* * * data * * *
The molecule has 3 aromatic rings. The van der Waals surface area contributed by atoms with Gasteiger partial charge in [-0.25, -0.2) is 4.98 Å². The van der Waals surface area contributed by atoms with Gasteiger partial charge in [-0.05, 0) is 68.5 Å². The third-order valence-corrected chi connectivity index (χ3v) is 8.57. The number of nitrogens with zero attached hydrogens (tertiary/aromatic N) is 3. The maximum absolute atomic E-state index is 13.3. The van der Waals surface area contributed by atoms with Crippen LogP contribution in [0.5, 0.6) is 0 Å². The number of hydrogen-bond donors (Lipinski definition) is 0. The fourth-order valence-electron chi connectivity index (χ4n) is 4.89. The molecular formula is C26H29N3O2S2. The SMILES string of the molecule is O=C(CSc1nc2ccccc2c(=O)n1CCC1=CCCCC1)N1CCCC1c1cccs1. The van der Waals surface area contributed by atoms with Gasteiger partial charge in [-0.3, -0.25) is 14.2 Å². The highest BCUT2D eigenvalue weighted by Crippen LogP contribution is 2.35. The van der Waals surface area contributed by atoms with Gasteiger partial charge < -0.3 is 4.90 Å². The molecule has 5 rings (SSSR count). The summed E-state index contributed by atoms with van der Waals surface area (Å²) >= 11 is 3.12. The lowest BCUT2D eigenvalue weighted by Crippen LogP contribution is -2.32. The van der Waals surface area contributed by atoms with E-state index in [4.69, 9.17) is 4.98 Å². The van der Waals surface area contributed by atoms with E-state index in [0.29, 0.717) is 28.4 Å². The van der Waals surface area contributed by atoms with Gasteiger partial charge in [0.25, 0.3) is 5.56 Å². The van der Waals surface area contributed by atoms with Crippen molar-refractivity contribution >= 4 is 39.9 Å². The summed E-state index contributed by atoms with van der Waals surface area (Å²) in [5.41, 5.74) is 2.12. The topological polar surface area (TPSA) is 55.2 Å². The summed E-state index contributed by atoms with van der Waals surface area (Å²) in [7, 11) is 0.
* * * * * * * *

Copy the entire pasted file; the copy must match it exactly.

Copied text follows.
The molecule has 3 aromatic rings. The van der Waals surface area contributed by atoms with Gasteiger partial charge in [-0.25, -0.2) is 4.98 Å². The van der Waals surface area contributed by atoms with Gasteiger partial charge in [-0.05, 0) is 68.5 Å². The third-order valence-corrected chi connectivity index (χ3v) is 8.57. The number of nitrogens with zero attached hydrogens (tertiary/aromatic N) is 3. The maximum absolute atomic E-state index is 13.3. The van der Waals surface area contributed by atoms with Crippen LogP contribution in [0.5, 0.6) is 0 Å². The number of hydrogen-bond donors (Lipinski definition) is 0. The fourth-order valence-electron chi connectivity index (χ4n) is 4.89. The molecular formula is C26H29N3O2S2. The SMILES string of the molecule is O=C(CSc1nc2ccccc2c(=O)n1CCC1=CCCCC1)N1CCCC1c1cccs1. The van der Waals surface area contributed by atoms with Gasteiger partial charge in [-0.3, -0.25) is 14.2 Å². The highest BCUT2D eigenvalue weighted by Crippen LogP contribution is 2.35. The van der Waals surface area contributed by atoms with Gasteiger partial charge < -0.3 is 4.90 Å². The molecule has 5 rings (SSSR count). The summed E-state index contributed by atoms with van der Waals surface area (Å²) >= 11 is 3.12. The lowest BCUT2D eigenvalue weighted by Crippen LogP contribution is -2.32. The van der Waals surface area contributed by atoms with E-state index in [4.69, 9.17) is 4.98 Å². The van der Waals surface area contributed by atoms with E-state index in [0.29, 0.717) is 28.4 Å². The van der Waals surface area contributed by atoms with Gasteiger partial charge in [0.25, 0.3) is 5.56 Å². The van der Waals surface area contributed by atoms with Crippen molar-refractivity contribution >= 4 is 39.9 Å². The summed E-state index contributed by atoms with van der Waals surface area (Å²) in [5.41, 5.74) is 2.12. The topological polar surface area (TPSA) is 55.2 Å². The summed E-state index contributed by atoms with van der Waals surface area (Å²) in [7, 11) is 0.